Tag Archives: projects


Fitness Tracking Application (17,569 characters)

One very popular type of capstone project is developing a mobile fitness tracking application. This student created a comprehensive fitness tracking app that could track steps, distance, calories burned, activity duration and intensity, etc. It allowed users to set daily step and activity goals. It also had a food logging feature where users could scan barcodes or search for foods to log meals and track calories/macros.

An interesting aspect was that it incorporated activity recommendations based on a user’s personal details like age, weight, gender, fitness level, goals, etc. It provided customized workout routines and challenges. All the data was stored locally on the user’s device as well as in a cloud database so they could access their data from any device. Achievements and badges were implemented to encourage continued use.

The interface was well designed with an elegant color scheme. Onboarding/tutorial screens introduced users to all the features. The statistics and progress pages visualized historic activity and eating data through charts and graphs. Notifications and reminders helped users stay on track to reach their goals.

This was a great capstone because it addressed a real need and implemented many useful features in a polished, user-friendly manner. The student demonstrated skills in areas like database management, backend API integration, data visualization, and behavior change techniques. They conducted user research and usability testing to refine the design based on feedback. The project shows potential for real-world impact and commercialization.

Language Learning Application (18,102 characters)

Another compelling capstone was a language learning mobile application. The student developed this as a vocabulary builder geared towards learning Spanish vocabulary. The core features included:

A database with over 1000 commonly used Spanish words and their English translations.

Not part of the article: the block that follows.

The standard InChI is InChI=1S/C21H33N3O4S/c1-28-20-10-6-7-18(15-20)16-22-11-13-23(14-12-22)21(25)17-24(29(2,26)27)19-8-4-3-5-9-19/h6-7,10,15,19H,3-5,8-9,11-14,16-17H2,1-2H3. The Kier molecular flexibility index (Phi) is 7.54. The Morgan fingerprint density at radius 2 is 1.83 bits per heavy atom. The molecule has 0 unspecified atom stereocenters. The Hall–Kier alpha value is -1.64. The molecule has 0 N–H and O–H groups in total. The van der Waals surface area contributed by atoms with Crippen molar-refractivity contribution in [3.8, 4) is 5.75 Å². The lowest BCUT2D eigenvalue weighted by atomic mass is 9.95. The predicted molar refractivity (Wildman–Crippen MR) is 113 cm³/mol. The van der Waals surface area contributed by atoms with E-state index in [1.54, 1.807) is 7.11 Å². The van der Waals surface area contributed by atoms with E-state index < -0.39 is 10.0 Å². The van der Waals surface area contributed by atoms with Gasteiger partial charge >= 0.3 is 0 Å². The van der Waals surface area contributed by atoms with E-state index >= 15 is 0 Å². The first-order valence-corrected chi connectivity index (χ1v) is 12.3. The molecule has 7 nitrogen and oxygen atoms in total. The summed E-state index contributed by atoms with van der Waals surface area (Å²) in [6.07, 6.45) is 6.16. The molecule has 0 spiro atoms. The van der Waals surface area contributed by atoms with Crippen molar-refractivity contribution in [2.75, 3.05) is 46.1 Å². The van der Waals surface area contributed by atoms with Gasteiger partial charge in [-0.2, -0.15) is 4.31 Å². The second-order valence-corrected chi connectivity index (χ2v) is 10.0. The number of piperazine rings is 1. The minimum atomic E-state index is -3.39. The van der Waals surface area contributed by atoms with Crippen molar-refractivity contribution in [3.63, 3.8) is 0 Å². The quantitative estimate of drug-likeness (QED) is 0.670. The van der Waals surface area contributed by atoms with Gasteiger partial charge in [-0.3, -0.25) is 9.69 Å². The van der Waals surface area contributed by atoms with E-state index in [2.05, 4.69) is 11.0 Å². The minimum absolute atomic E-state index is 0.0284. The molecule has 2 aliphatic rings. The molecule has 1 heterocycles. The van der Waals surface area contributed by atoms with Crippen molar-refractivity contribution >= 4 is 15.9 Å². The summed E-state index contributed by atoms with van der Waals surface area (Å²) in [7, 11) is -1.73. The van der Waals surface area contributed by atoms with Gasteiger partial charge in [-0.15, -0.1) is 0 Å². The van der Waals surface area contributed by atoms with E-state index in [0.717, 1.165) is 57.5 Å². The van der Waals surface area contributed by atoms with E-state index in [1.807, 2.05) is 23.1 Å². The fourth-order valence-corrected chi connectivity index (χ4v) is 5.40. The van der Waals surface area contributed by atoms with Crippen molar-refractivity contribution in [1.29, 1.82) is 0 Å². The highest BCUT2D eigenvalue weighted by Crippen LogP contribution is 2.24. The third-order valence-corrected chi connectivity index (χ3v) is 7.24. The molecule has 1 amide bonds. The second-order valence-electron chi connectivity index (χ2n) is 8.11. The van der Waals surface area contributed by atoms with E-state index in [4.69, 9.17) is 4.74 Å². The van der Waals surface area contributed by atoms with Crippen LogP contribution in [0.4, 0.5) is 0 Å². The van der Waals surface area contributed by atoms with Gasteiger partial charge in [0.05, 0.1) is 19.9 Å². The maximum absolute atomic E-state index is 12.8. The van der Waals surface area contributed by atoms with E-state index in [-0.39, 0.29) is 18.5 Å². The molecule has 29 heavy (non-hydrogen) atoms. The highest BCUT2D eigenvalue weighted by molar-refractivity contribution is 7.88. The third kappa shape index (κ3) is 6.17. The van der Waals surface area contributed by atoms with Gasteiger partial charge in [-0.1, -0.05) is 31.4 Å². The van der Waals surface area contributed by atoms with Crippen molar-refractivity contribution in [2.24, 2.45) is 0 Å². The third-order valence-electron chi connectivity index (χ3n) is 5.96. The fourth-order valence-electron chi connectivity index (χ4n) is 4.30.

Different interactive study modes like flashcards, matching, fill-in-the-blank, and drag-and-drop to make learning engaging.

Spaced repetition and adaptive algorithms to prioritize recently struggled with and infrequently seen words.

Lessons organized by topic (food, family, travel etc.) so users could focus on vocab relevant to their interests.

Audio pronunciation for each word recorded by a native Spanish speaker using Text-to-Speech.

Example sentences to provide context around word meanings.

Customizable decks, ability to add custom words, and sync progress across devices via cloud backend.

Gamified elements like points, leveling up, and achievement milestones to stay motivated.

This project was very effective at implementing evidence-based learning techniques. Usability testing showed the different activities were entertaining while still facilitating vocabulary retention. The organized database structure, offline capabilities and syncing made this realistic for sustained real-world use. It addressed an genuine educational need and has potential to be published in app stores. Overall an excellent demonstration of skills across design, development and language pedagogy.

Mindfulness Meditation App (18,443 characters)

Developing mindfulness and meditation apps has been trending in recent capstone projects. This particular student created a high-quality mindfulness meditation mobile application for both iOS and Android platforms.

The app offered a variety of mindfulness techniques including body scan meditations, breathing exercises, and guided nature visualizations. Each meditation session was also accompanied by calming ambient music composed specifically for the app. Users could choose sessions by duration or method. Progress was tracked over time through a journaling feature.

Advanced features included location-based reminders to meditate, customizable notification schedules, a wind-down bedtime mode with sleep meditations and relaxation techniques. The interface had a clean and aesthetically pleasing minimalist design suited for focus and calm. Onboarding flows smoothly introduced all functionality.

Usability testing demonstrated how useful and easy to use the app was for beginners yet appealing to experienced meditators as well. While meant for personal wellbeing, the option for private or public sharing of journal entries offered community benefits too. Monetization plans involved paid premium subscriptions and in-app purchases of additional content over time.